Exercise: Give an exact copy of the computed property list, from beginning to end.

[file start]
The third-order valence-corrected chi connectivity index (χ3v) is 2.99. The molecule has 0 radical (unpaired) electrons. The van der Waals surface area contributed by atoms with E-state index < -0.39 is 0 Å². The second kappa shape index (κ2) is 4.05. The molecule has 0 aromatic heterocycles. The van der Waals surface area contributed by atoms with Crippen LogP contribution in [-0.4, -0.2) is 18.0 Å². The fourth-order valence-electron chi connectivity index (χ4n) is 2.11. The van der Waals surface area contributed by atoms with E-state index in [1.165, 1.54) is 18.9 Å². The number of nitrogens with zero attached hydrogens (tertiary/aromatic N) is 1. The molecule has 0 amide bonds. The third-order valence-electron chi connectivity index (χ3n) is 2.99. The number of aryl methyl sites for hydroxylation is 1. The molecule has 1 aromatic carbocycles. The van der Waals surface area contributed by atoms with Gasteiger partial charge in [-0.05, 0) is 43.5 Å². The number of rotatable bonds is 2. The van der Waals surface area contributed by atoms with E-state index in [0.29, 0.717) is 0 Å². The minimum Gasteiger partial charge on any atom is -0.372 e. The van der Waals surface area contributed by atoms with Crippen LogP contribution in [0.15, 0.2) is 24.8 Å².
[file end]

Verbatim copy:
The third-order valence-corrected chi connectivity index (χ3v) is 2.99. The molecule has 0 radical (unpaired) electrons. The van der Waals surface area contributed by atoms with E-state index < -0.39 is 0 Å². The second kappa shape index (κ2) is 4.05. The molecule has 0 aromatic heterocycles. The van der Waals surface area contributed by atoms with Crippen LogP contribution in [-0.4, -0.2) is 18.0 Å². The fourth-order valence-electron chi connectivity index (χ4n) is 2.11. The van der Waals surface area contributed by atoms with E-state index in [1.165, 1.54) is 18.9 Å². The number of nitrogens with zero attached hydrogens (tertiary/aromatic N) is 1. The molecule has 0 amide bonds. The third-order valence-electron chi connectivity index (χ3n) is 2.99. The number of aryl methyl sites for hydroxylation is 1. The molecule has 1 aromatic carbocycles. The van der Waals surface area contributed by atoms with Gasteiger partial charge in [-0.05, 0) is 43.5 Å². The number of rotatable bonds is 2. The van der Waals surface area contributed by atoms with E-state index in [0.29, 0.717) is 0 Å². The minimum Gasteiger partial charge on any atom is -0.372 e. The van der Waals surface area contributed by atoms with Crippen LogP contribution in [0.15, 0.2) is 24.8 Å².